The nuclear threat was one of 12 options considered by the Govt at the time and a limited tactical strike was maintained as a viable option right up until the Argentinian surrender. BA were well aware of this threat, through a quiet word from the US and Chile and officially from the UK government. One of the Junta's senior military advisors at the time cited this as one of the key reasons why they decided against prolonging the conflict and subsequent conversations with Naval officers in Argentinia have confirmed this to be a widely held view.
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Old 10 April 2007, 13:03   #26
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There is no way Britain would have launched even a limited nuke strike during the period of the Cold War - anyone who thinks so is living in some sort of dream state!!!

I agree partially on your other points - as I said it was propoganda as much as anything else.
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Old 10 April 2007, 13:10   #27
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You'd be surprised codders...dig into the archives and you'll see that it was seriously considered. Not only that, it was an option that recieved tacit support from the US and was taken seriously enough by the Argentinians to give up the fight when there was perhaps still an option to up the ante.

This nuclear option was not just Polaris. The nuclear depth charges carried by the fleet up until a few years ago and deployable from the air were available to put an end to any outbound shipping movements from ports in Argentina. This was more viable than putting a few ICMBs on BA and I reckon they'd have gone down this route had BA thought about sending more reinforcements.
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Old 10 April 2007, 15:20   #28
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I disagree that it had no impact - the psychological impact of hell raining down out of the darkness should not be underestimated especially on a bunch of young Argentine conscripts. I know many people who were the best part of five miles away in Stanley when it happened and it was terrifying for them - if you were sitting in the middle of the airport you'd not have thought it was insignificant!

Most of the bombs missed the actual runway both from the Vulcan and subsequent Harrier strikes, and the airport was never out of action through the whole conflict - but for a "shock and awe - the Empire is coming to get ya so be SCARED" tactic it was pretty good I reckon.

You can still see the outlines of some of the 1000lb bomb craters on Google Earth by the way, if anybody is feeling bored. They always reckoned they were missing one, and a couple of years ago a bloke I know dug it up with an excavator when he was building down there - he hit something hard in the bottom of the hole, gave it a few good roots with the bucket and it wouldn't shift so got out for a look - was a bit surprised to find the nose cone of a 1000lb bomb peering up at him, it had gone in, along under the ground and come back up nearly to the surface! Caused a bit of a flap and the whole peninsula was cordoned off, but the EOD boys dealt with it in their usual professional manner.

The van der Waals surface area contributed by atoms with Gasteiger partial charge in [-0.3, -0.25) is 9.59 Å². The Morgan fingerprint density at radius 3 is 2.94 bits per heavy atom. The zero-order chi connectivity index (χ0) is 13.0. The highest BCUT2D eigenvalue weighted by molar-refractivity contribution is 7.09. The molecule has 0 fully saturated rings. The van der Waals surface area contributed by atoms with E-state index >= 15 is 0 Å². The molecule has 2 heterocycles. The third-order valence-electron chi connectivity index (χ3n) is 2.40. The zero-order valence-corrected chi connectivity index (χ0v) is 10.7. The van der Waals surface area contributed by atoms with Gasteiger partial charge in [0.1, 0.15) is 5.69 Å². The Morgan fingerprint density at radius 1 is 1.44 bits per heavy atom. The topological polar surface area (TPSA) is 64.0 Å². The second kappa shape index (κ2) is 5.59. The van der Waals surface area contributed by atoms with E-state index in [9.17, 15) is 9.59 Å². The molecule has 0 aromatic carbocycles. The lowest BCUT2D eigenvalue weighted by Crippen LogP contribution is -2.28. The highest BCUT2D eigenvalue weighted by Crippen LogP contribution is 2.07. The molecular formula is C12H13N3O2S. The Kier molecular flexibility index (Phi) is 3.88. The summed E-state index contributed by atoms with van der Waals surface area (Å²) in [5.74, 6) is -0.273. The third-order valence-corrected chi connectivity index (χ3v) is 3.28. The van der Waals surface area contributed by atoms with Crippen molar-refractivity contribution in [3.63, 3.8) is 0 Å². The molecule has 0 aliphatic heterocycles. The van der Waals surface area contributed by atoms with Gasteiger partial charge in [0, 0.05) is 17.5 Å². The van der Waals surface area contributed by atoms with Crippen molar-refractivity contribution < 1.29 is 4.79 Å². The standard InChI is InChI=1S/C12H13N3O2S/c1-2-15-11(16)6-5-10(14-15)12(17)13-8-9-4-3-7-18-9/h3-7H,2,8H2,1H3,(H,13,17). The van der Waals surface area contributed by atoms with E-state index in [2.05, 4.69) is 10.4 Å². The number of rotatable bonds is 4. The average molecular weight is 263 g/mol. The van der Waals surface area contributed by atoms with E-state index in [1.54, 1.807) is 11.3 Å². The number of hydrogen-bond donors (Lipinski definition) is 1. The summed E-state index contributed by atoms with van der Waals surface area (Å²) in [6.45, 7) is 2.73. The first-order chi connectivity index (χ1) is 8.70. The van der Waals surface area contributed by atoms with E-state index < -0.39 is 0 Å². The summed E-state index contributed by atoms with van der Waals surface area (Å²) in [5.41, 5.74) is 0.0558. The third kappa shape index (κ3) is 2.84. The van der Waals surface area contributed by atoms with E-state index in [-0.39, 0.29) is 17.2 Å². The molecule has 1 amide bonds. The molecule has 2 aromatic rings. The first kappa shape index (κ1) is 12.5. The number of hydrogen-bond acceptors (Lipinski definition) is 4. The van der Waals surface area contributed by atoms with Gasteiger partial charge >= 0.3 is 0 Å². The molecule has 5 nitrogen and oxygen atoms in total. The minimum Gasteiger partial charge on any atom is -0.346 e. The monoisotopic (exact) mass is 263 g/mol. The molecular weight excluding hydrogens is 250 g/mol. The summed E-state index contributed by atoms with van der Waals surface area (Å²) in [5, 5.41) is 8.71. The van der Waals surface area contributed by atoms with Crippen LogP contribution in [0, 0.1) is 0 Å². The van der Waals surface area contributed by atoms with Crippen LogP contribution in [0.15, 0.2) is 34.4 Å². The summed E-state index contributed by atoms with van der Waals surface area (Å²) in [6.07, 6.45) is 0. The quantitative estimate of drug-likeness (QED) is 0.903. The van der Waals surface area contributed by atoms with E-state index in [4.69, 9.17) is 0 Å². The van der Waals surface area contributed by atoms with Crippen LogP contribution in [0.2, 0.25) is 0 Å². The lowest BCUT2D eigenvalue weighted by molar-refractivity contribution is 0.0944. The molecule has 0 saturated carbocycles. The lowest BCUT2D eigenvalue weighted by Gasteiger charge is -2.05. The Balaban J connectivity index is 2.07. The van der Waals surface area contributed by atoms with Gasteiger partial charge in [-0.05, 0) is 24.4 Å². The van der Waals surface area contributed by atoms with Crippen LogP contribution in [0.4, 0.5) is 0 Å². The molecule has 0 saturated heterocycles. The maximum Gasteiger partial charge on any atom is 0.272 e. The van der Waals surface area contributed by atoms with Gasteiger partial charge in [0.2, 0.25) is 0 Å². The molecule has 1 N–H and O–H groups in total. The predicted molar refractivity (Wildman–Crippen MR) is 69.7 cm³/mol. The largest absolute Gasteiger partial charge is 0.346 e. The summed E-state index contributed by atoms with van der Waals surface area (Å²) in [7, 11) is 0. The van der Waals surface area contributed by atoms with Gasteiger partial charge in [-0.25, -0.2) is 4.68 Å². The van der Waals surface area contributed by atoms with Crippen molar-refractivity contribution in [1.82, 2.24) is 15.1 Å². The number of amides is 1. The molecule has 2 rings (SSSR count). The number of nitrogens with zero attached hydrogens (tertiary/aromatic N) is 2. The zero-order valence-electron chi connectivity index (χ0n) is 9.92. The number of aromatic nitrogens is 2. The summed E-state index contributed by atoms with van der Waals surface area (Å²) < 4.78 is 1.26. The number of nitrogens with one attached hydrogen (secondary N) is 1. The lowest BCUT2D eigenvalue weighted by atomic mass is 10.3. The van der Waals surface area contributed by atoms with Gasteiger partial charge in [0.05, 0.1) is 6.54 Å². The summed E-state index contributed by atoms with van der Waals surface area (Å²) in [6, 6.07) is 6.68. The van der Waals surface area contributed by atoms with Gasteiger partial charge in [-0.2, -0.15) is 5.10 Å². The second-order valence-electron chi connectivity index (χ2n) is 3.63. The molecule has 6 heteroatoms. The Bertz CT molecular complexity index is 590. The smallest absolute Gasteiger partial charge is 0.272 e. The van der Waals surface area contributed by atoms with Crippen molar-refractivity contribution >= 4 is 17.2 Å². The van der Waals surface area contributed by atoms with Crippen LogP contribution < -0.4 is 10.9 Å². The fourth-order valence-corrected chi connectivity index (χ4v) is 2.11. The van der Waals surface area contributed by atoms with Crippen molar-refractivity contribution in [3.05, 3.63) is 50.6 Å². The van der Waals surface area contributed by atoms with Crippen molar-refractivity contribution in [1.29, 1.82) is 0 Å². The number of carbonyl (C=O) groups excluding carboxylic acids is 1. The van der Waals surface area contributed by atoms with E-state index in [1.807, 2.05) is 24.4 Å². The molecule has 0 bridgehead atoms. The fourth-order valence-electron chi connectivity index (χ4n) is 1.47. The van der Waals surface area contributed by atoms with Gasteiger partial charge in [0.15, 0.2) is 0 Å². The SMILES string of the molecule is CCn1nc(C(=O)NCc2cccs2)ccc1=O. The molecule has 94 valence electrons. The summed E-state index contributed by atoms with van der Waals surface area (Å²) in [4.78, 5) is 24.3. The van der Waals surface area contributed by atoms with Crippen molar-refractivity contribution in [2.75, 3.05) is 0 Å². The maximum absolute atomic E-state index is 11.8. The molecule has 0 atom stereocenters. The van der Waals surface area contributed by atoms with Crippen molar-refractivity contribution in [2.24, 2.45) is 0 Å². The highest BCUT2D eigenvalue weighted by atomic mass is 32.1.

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Old 10 April 2007, 15:40   #29
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That's not the point codders was making and that I was arguing against - of course 21 1000lb bombs raining on you are going to make you sit up and think - my point is that the fact that a Vulcan could fly all the way from the UK to do it had no impact on either the tactical war on the ground or the strategic/political picture.

In terms of having an impact for the conscripts at the airport, aside from the initial explosions, the inspection during the aftermath caused the Argentines great amusment and arguably boosted their morale - worth reading The Fight for the Malvinas,The Argentine Forces in the Falklands War and Malvinas Desde Londres where this is mentioned.
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Old 10 April 2007, 15:59   #30
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That's not the point codders was making and that I was arguing against - of course 21 1000lb bombs raining on you are going to make you sit up and think - my point is that the fact that a Vulcan could fly all the way from the UK to do it had no impact on either the tactical war on the ground or the strategic/political picture.

In terms of having an impact for the conscripts at the airport, aside from the initial explosions, the inspection during the aftermath caused the Argentines great amusment and arguably boosted their morale - worth reading The Fight for the Malvinas,The Argentine Forces in the Falklands War and Malvinas Desde Londres where this is mentioned.

What about the fact the damaged runway denied them the ability to fly off fast jets???